Thus, if you’re debating on Agile vs Waterfall, remember that while Waterfall ensures better planning, it offers less operational flexibility.
The Waterfall approach is ideal for large scale, capital-intensive product requirements that call for disciplined planning and execution. It also works for routine requirements where chances of sudden changes of any kind are low.
Pros & Cons
Scrum is essentially a subset of the Agile methodology. While it’s also an iterative process, it actually supports fixed-length iterations – also called sprints. A sprint can last for one or two weeks, which means that deliveries can strike a regular cadence. Another point of distinction is that Scrum emphasizes a fixed set of roles, tasks, and meetings, which never change.
During each sprint, task boards and burndown charts are created to help team members gauge product development progress at a glance. Team members also have to attend a short, highly focused Scrum meeting every day to discuss goals and issues. At the end of a sprint, all members and stakeholders are required to meet to plan the next sprint.
Scrum works best for complicated product requirements that need to be proactively managed to stay within reasonable timelines.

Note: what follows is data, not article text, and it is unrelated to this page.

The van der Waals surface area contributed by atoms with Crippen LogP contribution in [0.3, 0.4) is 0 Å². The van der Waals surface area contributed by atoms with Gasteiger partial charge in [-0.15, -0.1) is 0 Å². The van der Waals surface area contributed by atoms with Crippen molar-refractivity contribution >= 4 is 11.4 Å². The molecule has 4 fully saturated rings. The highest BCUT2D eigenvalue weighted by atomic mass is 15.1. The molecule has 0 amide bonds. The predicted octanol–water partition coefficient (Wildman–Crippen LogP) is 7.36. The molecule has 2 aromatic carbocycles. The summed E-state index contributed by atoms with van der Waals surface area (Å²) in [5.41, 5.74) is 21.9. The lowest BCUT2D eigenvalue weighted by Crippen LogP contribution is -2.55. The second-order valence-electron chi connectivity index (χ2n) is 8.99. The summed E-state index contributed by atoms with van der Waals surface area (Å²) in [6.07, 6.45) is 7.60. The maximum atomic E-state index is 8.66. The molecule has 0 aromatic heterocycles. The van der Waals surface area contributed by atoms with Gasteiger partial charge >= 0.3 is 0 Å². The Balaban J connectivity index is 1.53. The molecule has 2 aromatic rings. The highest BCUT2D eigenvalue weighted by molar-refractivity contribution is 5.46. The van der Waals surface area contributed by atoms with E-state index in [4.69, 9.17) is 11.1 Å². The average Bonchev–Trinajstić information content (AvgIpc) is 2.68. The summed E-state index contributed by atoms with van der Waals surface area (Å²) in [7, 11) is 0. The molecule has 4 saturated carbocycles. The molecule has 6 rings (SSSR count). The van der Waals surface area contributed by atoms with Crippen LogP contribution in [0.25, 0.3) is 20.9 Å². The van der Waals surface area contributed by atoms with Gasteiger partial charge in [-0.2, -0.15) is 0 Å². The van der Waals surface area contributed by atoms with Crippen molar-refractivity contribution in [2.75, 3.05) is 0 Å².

Pros & Cons
Another Agile variation, Kanban, in the literal sense, means “visual sign” or “card” in Japanese. Kanban is implemented via a Kanban board, which visualizes a product team’s workflow. The Kanban board segregates work into three categories – to do, in progress, and completed. More categories may be added to help better visualize the process. Every task is captured on a Kanban card, which is moved from one category to another as it progresses along the process.
The visual nature of the Kanban process makes it easy for all team members to remain on the same page, while also helping them quickly identify opportunities for process improvement or enhancements. For instance, it immediately highlights process bottlenecks and gaps. Kanban also emphasizes limiting the amount of work in the “in progress” category at any point of time.
The end goal of the Kanban methodology is to continually improve the product development process. Working towards this end, regular team meetings are held to discuss necessary changes, based on the data on the Kanban board.
Kanban is best for products involving relatively small teams and few tasks. It’s also great for recording and tracking personal productivity.
Which methodology should you choose?
In essence, the best product management methodology is one that helps your team optimize output, complete work efficiently, and deliver a high-quality product on time and on budget. In some cases, adapting parts of a methodology is a tempting and more efficient approach to complete a project. Many product managers vouch for it. Tell us if you have used this approach in the past.
Product management is a fast-paced, incredibly competitive, yet rewarding career option. To achieve real success, you have no option but to do your homework. For a deep dive into everything product management entails, click here.